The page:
Letters to the Editor

Our readers weigh in.
FROM THE PRINT EDITION |
 
 

THE YEAR OF THE CRANE
Kudos to John Levesque on his “Year in Business” column in the December issue of Seattle magazine (published simultaneously as Final Analysis in Seattle Business). It’s a tour-de-farce of acerbic and accurate insight into Seattle’s growing pains — from the “tunnel not being dug by Bertha” to the “Potola Pit” just a long tee shot to the north, and from the buildings in Ballard being designed by the “Northwest School of the Architecturally Challenged” to “saving the façade of a sweet old building and gluing it to the front of a new hipster-plex” on Capitol Hill. Of the half-dozen bullet points in his business-related “questions to ponder,” my favorite was: “Will the CEO plant a tree in the lobby for old times’ sake” when Weyerhaeuser moves its corporate headquarters to Pioneer Square? It was truly one of the best analysis pieces about Seattle I’ve ever read in its own right, but when couched in the unique Levesque style, it was a real winner.
LARRY COFFMAN
Kirkland

THE BUZZ ONLINE
On Facebook, Second Use Building Materials posted: “A huge thanks to Seattle Business magazine for this [Community Impact Awards] honor, [to] organizations including Habitat for Humanity, Mighty House Construction and Backyard Barter for their collaboration, and our community for their support!”

Also on Facebook, Quantum Windows and Doors posted: “The December 2015 issue of Seattle Business magazine addresses the preservation and adaptation of Seattle’s historic buildings into fabulous retail spaces. We’re doing a happy dance at Quantum seeing our projects at Filson and Starbucks Reserve Roastery & Tasting Room receiving such deserved press.”

 

Final Analysis: The Sporting Life in 2017

Final Analysis: The Sporting Life in 2017

Three predictions for the coming year on a new arena, an old arena and the Mariners.
| FROM THE PRINT EDITION |
 
 
 
As every first-year business student knows, a city’s economy is not considered “world class” until said city has erected at least four shrines to professional sports and these shrines remain empty and unused most days of the year. Seattle is knocking on the door of world classiness because it already has KeyArena, Safeco Field and CenturyLink Field up and running. Occasionally. Just one more monument to appease the great mass of athletic supporters and we’re there. Hallelujah!
 
It’s only a matter of time because Chris Hansen, the San Francisco rich guy who wants to build a new arena on First Avenue South and bring pro basketball and pro hockey to Seattle, is this close to getting his way. In October, Hansen revealed that he and his investors are now willing to pay the whole honkin’ bill for plopping a new arena into the SoDo neighborhood a block from Safeco Field. He still wants a piece of Occidental Way vacated and also expects some tax breaks from the city, but that’s how rich guys are. (See: Trump, Donald.) Besides, the people who believe we’re not world class until the NBA returns to Seattle are salivating over this deal because it’s the best deal we’re ever going to get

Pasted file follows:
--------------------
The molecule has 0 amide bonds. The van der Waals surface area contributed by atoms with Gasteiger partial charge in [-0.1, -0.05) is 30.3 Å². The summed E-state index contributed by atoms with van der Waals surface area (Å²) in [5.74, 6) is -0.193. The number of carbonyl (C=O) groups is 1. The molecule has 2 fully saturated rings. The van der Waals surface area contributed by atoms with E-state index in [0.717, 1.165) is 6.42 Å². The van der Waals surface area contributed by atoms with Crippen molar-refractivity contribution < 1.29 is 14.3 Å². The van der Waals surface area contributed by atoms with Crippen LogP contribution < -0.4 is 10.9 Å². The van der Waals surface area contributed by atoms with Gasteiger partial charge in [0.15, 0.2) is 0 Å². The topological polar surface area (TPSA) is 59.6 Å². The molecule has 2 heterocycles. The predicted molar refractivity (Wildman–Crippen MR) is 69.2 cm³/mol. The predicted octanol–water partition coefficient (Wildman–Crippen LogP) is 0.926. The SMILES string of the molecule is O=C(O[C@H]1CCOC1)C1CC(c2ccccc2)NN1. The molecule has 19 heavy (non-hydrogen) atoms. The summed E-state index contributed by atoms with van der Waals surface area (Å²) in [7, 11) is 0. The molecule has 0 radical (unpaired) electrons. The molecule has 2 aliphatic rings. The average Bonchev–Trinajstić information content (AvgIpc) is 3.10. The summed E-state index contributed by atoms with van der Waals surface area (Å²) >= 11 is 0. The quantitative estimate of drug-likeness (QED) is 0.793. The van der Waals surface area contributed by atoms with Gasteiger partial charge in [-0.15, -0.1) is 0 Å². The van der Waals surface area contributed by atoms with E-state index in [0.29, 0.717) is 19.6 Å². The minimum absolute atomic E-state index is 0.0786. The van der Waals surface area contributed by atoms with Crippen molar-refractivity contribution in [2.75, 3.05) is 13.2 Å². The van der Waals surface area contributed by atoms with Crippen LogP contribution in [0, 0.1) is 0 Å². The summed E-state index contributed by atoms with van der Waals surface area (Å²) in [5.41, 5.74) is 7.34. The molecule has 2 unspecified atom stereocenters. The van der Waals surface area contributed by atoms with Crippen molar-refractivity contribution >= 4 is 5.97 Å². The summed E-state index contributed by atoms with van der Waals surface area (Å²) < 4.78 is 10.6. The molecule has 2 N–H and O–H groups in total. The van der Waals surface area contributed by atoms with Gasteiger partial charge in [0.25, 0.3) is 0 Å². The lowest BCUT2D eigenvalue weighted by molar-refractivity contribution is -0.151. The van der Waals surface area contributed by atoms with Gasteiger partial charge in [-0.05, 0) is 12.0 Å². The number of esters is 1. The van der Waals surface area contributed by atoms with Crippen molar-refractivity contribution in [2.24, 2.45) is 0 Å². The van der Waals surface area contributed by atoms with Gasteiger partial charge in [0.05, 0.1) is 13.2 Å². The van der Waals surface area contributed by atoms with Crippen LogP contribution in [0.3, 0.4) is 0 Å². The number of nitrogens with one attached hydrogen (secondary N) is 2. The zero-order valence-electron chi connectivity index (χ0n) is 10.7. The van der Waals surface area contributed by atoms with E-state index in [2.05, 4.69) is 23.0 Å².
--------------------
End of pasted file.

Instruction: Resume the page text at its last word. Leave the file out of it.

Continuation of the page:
Of course, these same people said Hansen’s previous offer, which would have required that $200 million in public money be plowed into a new arena, was also the best deal we were ever going to get. 
 
Hansen’s decision to pay more for his arena places the sports economy clearly in the local spotlight this year. Heaven knows we could use more opportunities to pay $9 for a beer and see millionaire athletes selling Jaguars and BMWs on TV. It’s the kind of economic shot in the arm that only comes around whenever a sports league is in a coercive mood. 
 
And so, in the spirit of this January issue’s “looking ahead” theme, we offer three predictions relating to the regional economy as the Hansen arena intrigue continues to unfold.
 
Prediction 1: Hansen, who has already spent more than $120 million buying up property in the area of his proposed arena, will persuade the Port of Seattle, his arch nemesis in this melodrama, to fold up its tent and send all cargo-handling operations to Tacoma. That decision will pave the way for so many trendy bars and restaurants with names like Kale & Kumquat or Cobblestone & Wingtip that Hansen will be persuaded to create a private streetcar system to connect Pioneer Square with the burgeoning Stadium District. 
 
Prediction 2: The city-owned KeyArena, whose very future is clouded by the Hansen proposal, will announce plans to house up to 10,000 homeless persons every day. Even on days when the Seattle Storm and Seattle University basketball teams need the building, the city believes the Storm and the Redhawks could use the attendance boost, so it becomes a classic win-win.
 
Prediction 3: The Seattle Mariners, who still don’t like the arena proposal, will channel their hostility onto the field of play — and still not win the World Series. (This is called pattern-recognition analysis.) However, always mindful of improving the fan experience — because it’s not whether your team wins or loses, but whether you’re inclined not to press charges for being gouged by a vendor — the Mariners will introduce several new fan-friendly food items, plus mani/pedi stations in the pricey seats and roving loan officers to assist anyone trying to finance the purchase of hot dogs and sodas for a family of four. 
 
JOHN LEVESQUE is the managing editor of Seattle Business magazine. Reach him at john.levesque@tigeroak.com.